Tribune News Service
Chandigarh, December 13
At a session on ‘ISI, Taliban and Afghanistan’ at the Military Lit Fest here today, experts called for a dialogue between Taliban and India. Christine Fair, American political scientist, who has written about Pakistan’s role in Afghanistan, said it was the 19th year of conflict (after 9/11) but the US had lost the war in the initial stages itself.
She said the situation in Afghanistan was more dangerous now and “we have Pakistan which is more reckless”. On Taliban being ready to share power with the political class in Kabul, she replied: “They have changed...After 9/11 they didn’t embrace the media. But today they are sophisticated media users. Pakistan has taught them media management. They are engaging with the Chinese and Russians.”
Vivek Katju, former Ambassador to Afghanistan, said only four players were important in this conflict — the US, Taliban, Pakistan and Afghanistan — while the role of the rest was peripheral.
“Afghanistan is no good today than it was in March, 2002,” he said, adding the Taliban wouldn’t have achieved success without Pakistan’s help. “Pakistan decided to make Taliban their instrument after Hekmatyar. But this doesn’t mean Taliban is a puppet. Whether we like it or not, they have shown tremendous resistance with the help of Pakistan. Americans have suffered an enormous strategic defeat.”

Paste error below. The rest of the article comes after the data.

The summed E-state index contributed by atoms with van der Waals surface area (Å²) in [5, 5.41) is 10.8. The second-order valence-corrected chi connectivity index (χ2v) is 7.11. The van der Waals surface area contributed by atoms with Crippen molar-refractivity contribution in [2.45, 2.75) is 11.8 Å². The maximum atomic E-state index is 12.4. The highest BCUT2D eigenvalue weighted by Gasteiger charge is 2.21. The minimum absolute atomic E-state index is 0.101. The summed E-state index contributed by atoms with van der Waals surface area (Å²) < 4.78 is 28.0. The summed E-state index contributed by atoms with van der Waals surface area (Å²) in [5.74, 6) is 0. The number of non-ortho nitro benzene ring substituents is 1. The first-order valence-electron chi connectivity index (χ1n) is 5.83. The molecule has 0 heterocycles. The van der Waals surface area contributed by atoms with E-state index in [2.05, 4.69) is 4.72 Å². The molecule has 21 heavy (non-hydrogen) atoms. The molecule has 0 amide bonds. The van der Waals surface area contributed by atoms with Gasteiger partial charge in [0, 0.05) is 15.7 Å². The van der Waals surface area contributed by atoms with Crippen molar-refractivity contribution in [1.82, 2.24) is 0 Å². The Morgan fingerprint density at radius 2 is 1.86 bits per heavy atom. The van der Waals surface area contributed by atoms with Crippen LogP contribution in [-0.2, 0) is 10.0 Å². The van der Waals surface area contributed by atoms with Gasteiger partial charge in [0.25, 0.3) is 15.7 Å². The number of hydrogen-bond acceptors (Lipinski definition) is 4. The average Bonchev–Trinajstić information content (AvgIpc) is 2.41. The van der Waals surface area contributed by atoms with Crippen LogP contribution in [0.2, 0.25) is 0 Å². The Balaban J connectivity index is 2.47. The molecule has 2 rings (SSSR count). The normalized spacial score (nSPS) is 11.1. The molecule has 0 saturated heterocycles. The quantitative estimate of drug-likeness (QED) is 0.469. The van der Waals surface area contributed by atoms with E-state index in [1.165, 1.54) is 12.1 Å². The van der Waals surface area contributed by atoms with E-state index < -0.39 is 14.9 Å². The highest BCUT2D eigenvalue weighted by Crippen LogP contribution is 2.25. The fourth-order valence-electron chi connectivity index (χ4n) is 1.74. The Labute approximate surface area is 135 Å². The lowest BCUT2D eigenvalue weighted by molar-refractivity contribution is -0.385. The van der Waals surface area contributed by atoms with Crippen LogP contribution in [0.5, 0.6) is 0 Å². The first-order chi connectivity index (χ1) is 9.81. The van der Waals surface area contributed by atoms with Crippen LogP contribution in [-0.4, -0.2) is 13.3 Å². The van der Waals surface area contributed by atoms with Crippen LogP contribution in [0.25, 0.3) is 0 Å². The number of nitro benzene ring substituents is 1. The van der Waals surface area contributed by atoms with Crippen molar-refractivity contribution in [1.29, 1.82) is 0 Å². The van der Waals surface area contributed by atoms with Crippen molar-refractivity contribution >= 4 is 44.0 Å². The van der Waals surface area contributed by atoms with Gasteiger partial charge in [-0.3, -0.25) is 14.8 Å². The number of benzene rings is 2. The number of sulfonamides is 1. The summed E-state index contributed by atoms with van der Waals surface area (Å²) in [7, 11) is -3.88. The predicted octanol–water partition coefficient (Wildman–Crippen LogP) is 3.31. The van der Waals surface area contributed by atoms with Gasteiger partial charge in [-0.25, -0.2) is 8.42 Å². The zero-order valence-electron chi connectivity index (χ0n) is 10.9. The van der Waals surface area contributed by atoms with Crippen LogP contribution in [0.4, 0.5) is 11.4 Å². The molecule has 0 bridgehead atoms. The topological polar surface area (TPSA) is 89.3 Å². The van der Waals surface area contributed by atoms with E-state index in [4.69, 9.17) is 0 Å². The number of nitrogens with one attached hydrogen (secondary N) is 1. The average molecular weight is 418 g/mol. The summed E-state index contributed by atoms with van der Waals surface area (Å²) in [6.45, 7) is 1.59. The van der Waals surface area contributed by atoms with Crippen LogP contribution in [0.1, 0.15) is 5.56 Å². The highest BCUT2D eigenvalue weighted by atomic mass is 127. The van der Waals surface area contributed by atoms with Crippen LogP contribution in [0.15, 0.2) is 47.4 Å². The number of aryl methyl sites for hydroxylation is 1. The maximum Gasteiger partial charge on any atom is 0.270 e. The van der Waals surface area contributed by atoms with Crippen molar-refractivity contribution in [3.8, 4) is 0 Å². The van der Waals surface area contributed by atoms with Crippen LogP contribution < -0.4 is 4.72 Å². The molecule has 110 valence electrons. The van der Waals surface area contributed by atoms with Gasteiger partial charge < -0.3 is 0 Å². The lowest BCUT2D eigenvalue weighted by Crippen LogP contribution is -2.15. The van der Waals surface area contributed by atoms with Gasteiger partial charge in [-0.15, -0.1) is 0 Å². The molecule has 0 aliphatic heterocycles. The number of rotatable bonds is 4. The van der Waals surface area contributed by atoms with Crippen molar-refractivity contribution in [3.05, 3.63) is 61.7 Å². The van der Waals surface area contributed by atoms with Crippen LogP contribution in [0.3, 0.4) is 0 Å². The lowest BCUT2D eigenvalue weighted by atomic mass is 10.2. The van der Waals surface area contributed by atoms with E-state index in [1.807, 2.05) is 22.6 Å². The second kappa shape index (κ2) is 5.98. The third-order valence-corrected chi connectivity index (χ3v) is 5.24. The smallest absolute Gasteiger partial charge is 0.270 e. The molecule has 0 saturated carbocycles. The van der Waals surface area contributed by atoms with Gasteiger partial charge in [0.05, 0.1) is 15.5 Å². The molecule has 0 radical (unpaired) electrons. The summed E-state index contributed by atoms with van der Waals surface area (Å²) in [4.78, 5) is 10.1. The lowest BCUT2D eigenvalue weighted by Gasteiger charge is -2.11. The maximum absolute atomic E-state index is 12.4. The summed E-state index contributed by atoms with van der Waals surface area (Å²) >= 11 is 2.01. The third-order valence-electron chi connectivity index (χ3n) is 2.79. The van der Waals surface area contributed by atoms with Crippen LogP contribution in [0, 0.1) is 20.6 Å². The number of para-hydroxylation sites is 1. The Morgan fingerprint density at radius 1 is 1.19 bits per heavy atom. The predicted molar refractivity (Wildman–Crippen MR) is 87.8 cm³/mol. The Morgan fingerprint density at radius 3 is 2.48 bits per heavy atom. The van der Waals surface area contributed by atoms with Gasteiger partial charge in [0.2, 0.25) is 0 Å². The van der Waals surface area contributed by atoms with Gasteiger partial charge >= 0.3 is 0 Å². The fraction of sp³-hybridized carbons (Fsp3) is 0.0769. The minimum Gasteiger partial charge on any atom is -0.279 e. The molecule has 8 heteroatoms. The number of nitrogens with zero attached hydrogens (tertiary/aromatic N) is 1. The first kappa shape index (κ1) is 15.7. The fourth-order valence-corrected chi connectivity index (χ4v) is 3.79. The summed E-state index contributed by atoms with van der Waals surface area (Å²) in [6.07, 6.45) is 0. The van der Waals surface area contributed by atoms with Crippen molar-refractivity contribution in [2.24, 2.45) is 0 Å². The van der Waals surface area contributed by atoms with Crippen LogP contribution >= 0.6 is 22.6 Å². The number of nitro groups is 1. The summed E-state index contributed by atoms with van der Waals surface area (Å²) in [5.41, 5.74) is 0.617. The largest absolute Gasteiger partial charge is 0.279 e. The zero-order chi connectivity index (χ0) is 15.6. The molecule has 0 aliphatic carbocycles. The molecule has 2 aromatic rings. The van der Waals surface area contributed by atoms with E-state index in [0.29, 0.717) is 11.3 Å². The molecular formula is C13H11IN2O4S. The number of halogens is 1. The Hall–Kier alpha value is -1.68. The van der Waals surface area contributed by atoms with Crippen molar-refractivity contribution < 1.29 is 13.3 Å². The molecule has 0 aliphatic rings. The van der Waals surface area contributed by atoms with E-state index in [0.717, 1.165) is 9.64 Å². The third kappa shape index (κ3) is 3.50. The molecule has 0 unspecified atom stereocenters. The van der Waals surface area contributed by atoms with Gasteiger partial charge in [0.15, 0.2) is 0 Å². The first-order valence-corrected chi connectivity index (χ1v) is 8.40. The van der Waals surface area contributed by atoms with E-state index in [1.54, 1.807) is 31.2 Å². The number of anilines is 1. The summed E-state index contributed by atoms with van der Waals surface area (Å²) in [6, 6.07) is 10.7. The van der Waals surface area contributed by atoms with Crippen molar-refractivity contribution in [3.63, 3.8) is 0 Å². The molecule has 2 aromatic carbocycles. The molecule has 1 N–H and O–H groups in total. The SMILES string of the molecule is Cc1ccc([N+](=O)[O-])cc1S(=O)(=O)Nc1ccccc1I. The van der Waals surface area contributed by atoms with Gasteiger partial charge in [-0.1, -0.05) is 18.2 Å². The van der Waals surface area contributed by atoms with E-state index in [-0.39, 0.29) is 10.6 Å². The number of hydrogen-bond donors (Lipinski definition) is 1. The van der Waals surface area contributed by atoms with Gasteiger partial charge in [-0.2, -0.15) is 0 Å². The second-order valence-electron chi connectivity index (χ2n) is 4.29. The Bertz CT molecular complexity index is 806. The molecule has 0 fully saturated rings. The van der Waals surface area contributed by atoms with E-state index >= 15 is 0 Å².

On the Afghan situation, he said the Americans were already in talks with the Taliban. “Taliban has the upper hand. We must continue contact with the Kabul authorities, but shouldn’t exclude Taliban. I don’t like Taliban. They are medieval. But we have to engage with them,” he said.
Maj Gen BK Sharma (retd) pointed out that with over 2,000 deaths of soldiers and 20,000 being wounded, the US was on the verge of defeat. He talked about India initiating an intra-Afghan dialogue. “We can’t have a Kandahar-like situation again. We have to keep a balance between Pashtun and non-Pashtun groups,” he stresssed.
On US’ announcement of leaving Afghanistan, Fair said she was more worried about what would happen when the last cheque given by the US was encashed. “When we don’t have soldiers, why will the US Congress issue cheques (for Afghanistan),” she asked.
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